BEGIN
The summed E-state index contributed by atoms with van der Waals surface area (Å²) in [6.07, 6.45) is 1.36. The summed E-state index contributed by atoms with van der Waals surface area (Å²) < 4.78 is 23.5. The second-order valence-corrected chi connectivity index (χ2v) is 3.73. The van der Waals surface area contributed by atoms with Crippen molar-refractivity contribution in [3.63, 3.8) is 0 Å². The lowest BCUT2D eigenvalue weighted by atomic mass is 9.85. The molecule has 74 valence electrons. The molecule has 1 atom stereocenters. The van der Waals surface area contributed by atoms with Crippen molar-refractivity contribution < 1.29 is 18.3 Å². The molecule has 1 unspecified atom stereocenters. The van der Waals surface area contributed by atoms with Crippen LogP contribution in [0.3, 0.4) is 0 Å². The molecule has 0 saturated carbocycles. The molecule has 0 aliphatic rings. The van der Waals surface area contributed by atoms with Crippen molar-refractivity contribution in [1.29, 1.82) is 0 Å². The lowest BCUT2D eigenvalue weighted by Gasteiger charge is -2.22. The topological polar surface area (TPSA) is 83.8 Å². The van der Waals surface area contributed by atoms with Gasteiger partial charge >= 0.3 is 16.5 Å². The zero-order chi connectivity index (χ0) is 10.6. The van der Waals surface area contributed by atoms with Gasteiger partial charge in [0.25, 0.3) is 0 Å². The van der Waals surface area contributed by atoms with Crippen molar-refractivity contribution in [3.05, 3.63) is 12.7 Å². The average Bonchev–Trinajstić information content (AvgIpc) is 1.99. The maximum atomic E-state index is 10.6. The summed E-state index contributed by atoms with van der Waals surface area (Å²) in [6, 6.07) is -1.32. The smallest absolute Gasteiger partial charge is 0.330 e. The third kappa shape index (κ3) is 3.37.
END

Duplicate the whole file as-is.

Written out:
The summed E-state index contributed by atoms with van der Waals surface area (Å²) in [6.07, 6.45) is 1.36. The summed E-state index contributed by atoms with van der Waals surface area (Å²) < 4.78 is 23.5. The second-order valence-corrected chi connectivity index (χ2v) is 3.73. The van der Waals surface area contributed by atoms with Crippen molar-refractivity contribution in [3.63, 3.8) is 0 Å². The lowest BCUT2D eigenvalue weighted by atomic mass is 9.85. The molecule has 74 valence electrons. The molecule has 1 atom stereocenters. The van der Waals surface area contributed by atoms with Crippen molar-refractivity contribution < 1.29 is 18.3 Å². The molecule has 1 unspecified atom stereocenters. The van der Waals surface area contributed by atoms with Crippen LogP contribution in [0.3, 0.4) is 0 Å². The molecule has 0 saturated carbocycles. The molecule has 0 aliphatic rings. The van der Waals surface area contributed by atoms with Crippen molar-refractivity contribution in [1.29, 1.82) is 0 Å². The lowest BCUT2D eigenvalue weighted by Gasteiger charge is -2.22. The topological polar surface area (TPSA) is 83.8 Å². The van der Waals surface area contributed by atoms with Gasteiger partial charge >= 0.3 is 16.5 Å². The zero-order chi connectivity index (χ0) is 10.6. The van der Waals surface area contributed by atoms with Gasteiger partial charge in [0.25, 0.3) is 0 Å². The van der Waals surface area contributed by atoms with Crippen molar-refractivity contribution in [3.05, 3.63) is 12.7 Å². The average Bonchev–Trinajstić information content (AvgIpc) is 1.99. The maximum atomic E-state index is 10.6. The summed E-state index contributed by atoms with van der Waals surface area (Å²) in [6, 6.07) is -1.32. The smallest absolute Gasteiger partial charge is 0.330 e. The third kappa shape index (κ3) is 3.37.